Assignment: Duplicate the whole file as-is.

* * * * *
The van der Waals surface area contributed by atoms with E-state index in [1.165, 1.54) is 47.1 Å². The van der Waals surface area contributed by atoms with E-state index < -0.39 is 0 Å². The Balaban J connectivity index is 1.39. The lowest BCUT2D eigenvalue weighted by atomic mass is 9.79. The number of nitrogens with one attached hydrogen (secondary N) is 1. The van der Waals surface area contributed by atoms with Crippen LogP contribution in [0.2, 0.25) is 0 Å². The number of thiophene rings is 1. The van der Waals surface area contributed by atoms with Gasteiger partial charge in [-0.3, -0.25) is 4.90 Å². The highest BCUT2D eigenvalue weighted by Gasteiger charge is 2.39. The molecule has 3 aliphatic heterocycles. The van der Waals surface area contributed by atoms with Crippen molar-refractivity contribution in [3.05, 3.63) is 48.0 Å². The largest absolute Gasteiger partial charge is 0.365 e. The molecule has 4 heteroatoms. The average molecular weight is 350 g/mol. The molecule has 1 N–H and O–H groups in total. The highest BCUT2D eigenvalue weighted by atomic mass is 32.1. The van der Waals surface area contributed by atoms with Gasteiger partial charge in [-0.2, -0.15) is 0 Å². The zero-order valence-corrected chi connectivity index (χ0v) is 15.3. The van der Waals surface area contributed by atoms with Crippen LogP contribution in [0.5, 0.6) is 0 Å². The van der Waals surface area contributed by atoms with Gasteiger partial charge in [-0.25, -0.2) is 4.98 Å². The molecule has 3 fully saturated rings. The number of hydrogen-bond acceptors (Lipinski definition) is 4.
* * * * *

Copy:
The van der Waals surface area contributed by atoms with E-state index in [1.165, 1.54) is 47.1 Å². The van der Waals surface area contributed by atoms with E-state index < -0.39 is 0 Å². The Balaban J connectivity index is 1.39. The lowest BCUT2D eigenvalue weighted by atomic mass is 9.79. The number of nitrogens with one attached hydrogen (secondary N) is 1. The van der Waals surface area contributed by atoms with Crippen LogP contribution in [0.2, 0.25) is 0 Å². The number of thiophene rings is 1. The van der Waals surface area contributed by atoms with Gasteiger partial charge in [-0.3, -0.25) is 4.90 Å². The highest BCUT2D eigenvalue weighted by Gasteiger charge is 2.39. The molecule has 3 aliphatic heterocycles. The van der Waals surface area contributed by atoms with Crippen molar-refractivity contribution in [3.05, 3.63) is 48.0 Å². The largest absolute Gasteiger partial charge is 0.365 e. The molecule has 4 heteroatoms. The average molecular weight is 350 g/mol. The molecule has 1 N–H and O–H groups in total. The highest BCUT2D eigenvalue weighted by atomic mass is 32.1. The van der Waals surface area contributed by atoms with Gasteiger partial charge in [-0.2, -0.15) is 0 Å². The zero-order valence-corrected chi connectivity index (χ0v) is 15.3. The van der Waals surface area contributed by atoms with Crippen LogP contribution in [0.5, 0.6) is 0 Å². The van der Waals surface area contributed by atoms with Gasteiger partial charge in [-0.25, -0.2) is 4.98 Å². The molecule has 3 fully saturated rings. The number of hydrogen-bond acceptors (Lipinski definition) is 4.